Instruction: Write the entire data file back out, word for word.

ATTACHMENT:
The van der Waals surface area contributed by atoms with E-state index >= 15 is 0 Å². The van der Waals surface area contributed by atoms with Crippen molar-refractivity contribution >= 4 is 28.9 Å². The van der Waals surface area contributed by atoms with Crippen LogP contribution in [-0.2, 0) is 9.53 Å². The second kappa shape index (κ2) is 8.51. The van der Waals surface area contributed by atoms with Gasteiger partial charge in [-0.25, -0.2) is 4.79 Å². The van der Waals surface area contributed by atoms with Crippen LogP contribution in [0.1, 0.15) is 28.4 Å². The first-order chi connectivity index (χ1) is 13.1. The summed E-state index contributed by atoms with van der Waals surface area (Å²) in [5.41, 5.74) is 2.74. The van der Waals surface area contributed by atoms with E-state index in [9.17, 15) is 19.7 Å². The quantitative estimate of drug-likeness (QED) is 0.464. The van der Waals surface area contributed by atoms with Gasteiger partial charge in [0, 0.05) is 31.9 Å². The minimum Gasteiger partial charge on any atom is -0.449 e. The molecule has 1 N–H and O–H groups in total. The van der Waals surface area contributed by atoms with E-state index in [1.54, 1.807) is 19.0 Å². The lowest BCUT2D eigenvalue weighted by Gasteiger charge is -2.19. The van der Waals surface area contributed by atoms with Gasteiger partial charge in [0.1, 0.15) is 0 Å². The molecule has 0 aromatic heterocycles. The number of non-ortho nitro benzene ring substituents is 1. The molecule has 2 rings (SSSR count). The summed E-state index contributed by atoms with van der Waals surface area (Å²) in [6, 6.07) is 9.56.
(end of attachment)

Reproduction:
The van der Waals surface area contributed by atoms with E-state index >= 15 is 0 Å². The van der Waals surface area contributed by atoms with Crippen molar-refractivity contribution >= 4 is 28.9 Å². The van der Waals surface area contributed by atoms with Crippen LogP contribution in [-0.2, 0) is 9.53 Å². The second kappa shape index (κ2) is 8.51. The van der Waals surface area contributed by atoms with Gasteiger partial charge in [-0.25, -0.2) is 4.79 Å². The van der Waals surface area contributed by atoms with Crippen LogP contribution in [0.1, 0.15) is 28.4 Å². The first-order chi connectivity index (χ1) is 13.1. The summed E-state index contributed by atoms with van der Waals surface area (Å²) in [5.41, 5.74) is 2.74. The van der Waals surface area contributed by atoms with E-state index in [9.17, 15) is 19.7 Å². The quantitative estimate of drug-likeness (QED) is 0.464. The van der Waals surface area contributed by atoms with Gasteiger partial charge in [0, 0.05) is 31.9 Å². The minimum Gasteiger partial charge on any atom is -0.449 e. The molecule has 1 N–H and O–H groups in total. The van der Waals surface area contributed by atoms with E-state index in [1.54, 1.807) is 19.0 Å². The lowest BCUT2D eigenvalue weighted by Gasteiger charge is -2.19. The van der Waals surface area contributed by atoms with Gasteiger partial charge in [0.1, 0.15) is 0 Å². The molecule has 0 aromatic heterocycles. The number of non-ortho nitro benzene ring substituents is 1. The molecule has 2 rings (SSSR count). The summed E-state index contributed by atoms with van der Waals surface area (Å²) in [6, 6.07) is 9.56.